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A Portrait of the Artist

Jonathan Watkins (Ikon Director) asks Frances Carey (former Deputy Keeper of Prints and Drawings at the British Museum) five questions about Käthe Kollwitz. 

Käthe Kollwitz (1867-1945) Sturm (Riot). Plate 5, (1893-7) Etching with Stippling © The Trustees of the British Museum

Why do you like Käthe Kollwitz’s work?
For its strength of conviction combined with a bold and ever inventive approach to her means of execution. Her graphic art often has a monumental presence that is about much more than its actual size. It has a largeness of spirit and purpose.

Young people are responding very positively to Kollwitz’s work at Ikon. Why, do you think?
Because of the psychological intensity and powerful sense of social justice, combined with her empathy for women in particular.

What would Kollwitz think of Brexit?
The experience of the First World War made her into a fervent internationalist and pacifist. She had seen the dangers of nationalism at first hand and would have been a staunch advocate of European unity.

If Kollwitz was coming to dinner at your house, who else would you invite?
Someone to make her smile! Perhaps that could be achieved (if only in amazement!) by the member of the feminist art collective, the Guerrilla Girls, who uses Käthe Kollwitz’s name as her alias.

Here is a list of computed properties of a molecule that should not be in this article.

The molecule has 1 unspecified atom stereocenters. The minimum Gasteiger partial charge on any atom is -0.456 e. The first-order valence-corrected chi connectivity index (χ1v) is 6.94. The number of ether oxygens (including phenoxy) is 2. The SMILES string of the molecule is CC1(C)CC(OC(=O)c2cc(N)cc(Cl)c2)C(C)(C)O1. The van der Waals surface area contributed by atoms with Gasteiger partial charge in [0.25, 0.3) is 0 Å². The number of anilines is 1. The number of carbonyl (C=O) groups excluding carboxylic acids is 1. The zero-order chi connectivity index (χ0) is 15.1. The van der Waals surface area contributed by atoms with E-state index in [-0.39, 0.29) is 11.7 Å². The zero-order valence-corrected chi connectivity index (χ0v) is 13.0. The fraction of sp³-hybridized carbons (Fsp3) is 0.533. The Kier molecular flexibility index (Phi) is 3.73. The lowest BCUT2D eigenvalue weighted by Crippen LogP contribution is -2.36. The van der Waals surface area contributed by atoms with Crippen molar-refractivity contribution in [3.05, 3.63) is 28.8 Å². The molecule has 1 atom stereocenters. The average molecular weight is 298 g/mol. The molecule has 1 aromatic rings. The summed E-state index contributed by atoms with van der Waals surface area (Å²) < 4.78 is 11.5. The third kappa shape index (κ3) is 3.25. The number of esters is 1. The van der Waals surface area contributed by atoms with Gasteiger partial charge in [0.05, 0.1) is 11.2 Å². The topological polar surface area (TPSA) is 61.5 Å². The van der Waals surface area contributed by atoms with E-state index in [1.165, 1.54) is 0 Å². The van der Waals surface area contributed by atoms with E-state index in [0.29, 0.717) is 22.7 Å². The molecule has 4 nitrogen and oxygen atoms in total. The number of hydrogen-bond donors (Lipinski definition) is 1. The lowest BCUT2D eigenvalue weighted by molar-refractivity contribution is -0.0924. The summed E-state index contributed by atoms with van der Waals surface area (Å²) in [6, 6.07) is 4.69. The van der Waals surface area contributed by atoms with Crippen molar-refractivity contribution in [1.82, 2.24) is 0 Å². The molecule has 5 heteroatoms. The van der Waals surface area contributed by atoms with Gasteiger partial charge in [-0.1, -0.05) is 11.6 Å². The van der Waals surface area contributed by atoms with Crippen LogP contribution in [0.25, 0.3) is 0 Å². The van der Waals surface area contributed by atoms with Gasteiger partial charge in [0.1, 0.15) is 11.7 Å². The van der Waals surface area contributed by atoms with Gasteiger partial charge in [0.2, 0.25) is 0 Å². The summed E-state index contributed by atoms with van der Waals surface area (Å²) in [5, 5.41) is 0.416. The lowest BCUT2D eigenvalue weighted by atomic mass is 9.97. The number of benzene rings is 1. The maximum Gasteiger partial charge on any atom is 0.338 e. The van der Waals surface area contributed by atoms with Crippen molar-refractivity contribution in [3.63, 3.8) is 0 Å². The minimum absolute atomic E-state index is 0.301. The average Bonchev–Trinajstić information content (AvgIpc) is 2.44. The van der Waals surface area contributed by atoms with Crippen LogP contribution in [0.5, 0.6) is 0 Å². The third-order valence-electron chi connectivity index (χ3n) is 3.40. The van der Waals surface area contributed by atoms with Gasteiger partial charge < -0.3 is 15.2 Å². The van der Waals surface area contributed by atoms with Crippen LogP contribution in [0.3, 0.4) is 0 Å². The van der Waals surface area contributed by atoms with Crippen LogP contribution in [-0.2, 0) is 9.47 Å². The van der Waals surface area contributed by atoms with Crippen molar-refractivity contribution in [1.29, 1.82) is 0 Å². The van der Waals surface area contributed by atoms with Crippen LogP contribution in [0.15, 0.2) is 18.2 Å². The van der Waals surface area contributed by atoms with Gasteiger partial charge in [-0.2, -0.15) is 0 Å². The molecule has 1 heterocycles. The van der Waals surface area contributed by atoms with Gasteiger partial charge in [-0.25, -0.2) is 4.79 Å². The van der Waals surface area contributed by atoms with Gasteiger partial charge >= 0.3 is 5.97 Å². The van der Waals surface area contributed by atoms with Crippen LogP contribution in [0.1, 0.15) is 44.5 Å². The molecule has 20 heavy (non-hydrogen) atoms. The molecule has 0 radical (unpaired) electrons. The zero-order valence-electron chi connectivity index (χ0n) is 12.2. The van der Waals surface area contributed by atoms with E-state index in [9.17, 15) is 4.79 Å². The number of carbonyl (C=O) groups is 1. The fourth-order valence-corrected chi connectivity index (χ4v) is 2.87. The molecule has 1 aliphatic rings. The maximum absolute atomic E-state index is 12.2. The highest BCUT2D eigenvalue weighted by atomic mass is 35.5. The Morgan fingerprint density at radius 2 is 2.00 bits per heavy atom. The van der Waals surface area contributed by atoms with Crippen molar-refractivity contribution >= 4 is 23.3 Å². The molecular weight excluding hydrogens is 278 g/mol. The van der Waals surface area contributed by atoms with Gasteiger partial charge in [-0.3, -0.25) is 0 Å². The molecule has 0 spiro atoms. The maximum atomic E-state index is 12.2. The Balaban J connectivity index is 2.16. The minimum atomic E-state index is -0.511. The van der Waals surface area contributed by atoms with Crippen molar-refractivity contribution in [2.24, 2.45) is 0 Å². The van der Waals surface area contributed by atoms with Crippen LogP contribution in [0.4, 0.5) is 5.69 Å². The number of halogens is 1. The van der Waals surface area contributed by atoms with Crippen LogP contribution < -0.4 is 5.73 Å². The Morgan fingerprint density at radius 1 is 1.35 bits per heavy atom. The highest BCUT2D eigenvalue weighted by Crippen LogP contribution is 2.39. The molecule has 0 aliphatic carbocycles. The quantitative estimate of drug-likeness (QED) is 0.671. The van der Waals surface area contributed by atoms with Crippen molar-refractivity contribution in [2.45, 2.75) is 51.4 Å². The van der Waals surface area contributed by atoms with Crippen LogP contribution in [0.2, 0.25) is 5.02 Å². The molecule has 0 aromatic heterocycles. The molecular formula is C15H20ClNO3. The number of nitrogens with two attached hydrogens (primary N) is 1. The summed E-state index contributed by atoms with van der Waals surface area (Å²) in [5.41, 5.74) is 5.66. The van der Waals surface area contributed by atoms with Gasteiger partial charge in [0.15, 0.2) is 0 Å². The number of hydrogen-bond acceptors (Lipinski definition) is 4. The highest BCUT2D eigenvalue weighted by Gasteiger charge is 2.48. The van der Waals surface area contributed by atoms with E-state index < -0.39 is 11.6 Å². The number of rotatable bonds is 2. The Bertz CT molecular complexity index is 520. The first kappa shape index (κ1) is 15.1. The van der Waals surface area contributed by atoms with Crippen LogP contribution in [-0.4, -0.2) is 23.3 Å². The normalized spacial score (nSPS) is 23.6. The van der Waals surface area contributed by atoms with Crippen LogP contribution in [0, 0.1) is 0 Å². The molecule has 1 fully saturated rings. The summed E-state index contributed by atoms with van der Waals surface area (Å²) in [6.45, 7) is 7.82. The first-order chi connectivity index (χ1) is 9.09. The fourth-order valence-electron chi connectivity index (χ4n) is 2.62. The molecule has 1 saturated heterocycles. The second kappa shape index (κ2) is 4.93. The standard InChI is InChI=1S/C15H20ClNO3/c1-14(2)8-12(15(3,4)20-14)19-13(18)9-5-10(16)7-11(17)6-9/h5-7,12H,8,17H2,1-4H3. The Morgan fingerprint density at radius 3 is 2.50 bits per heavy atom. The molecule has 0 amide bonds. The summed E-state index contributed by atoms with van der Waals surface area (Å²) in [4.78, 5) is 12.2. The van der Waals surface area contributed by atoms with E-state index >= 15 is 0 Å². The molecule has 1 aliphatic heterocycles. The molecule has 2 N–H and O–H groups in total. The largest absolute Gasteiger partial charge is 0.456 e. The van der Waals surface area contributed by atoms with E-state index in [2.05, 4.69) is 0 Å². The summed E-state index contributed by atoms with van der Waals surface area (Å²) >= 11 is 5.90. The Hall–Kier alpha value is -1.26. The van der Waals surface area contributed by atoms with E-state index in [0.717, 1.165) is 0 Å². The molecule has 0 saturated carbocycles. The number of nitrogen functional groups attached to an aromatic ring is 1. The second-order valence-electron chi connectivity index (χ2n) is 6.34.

Was Kollwitz hopeful?
That depends on what part of her life is being referred to. Yes as a young woman, and later as her career blossomed – she always said that her thirties and forties were the best, when she travelled abroad to Paris and to Italy. The First World War and its aftermath did much to rob her of any joy, but hope was not extinguished, so long as she could keep on working, which gave her a sense of purpose. She derived satisfaction from the interest of younger artists, even when she could no longer exhibit under the Nazi regime, and in the evidence of her growing reputation in America. But after her husband Karl’s death in 1940, her grandson Peter’s in 1942 and the destruction of her home in Berlin, she wanted to give up the ghost. She may have relinquished her own will to live, but I do not think she ever lost sight of the hope for the future that lay in a younger generation.

Portrait of the Artist: Käthe Kollwitz is on at Ikon until 26 November 2017. 

The exhibition is organised in partnership between Ikon and the British Museum and is generously supported by the Dorset Foundation in memory of Harry M Weinrebe.


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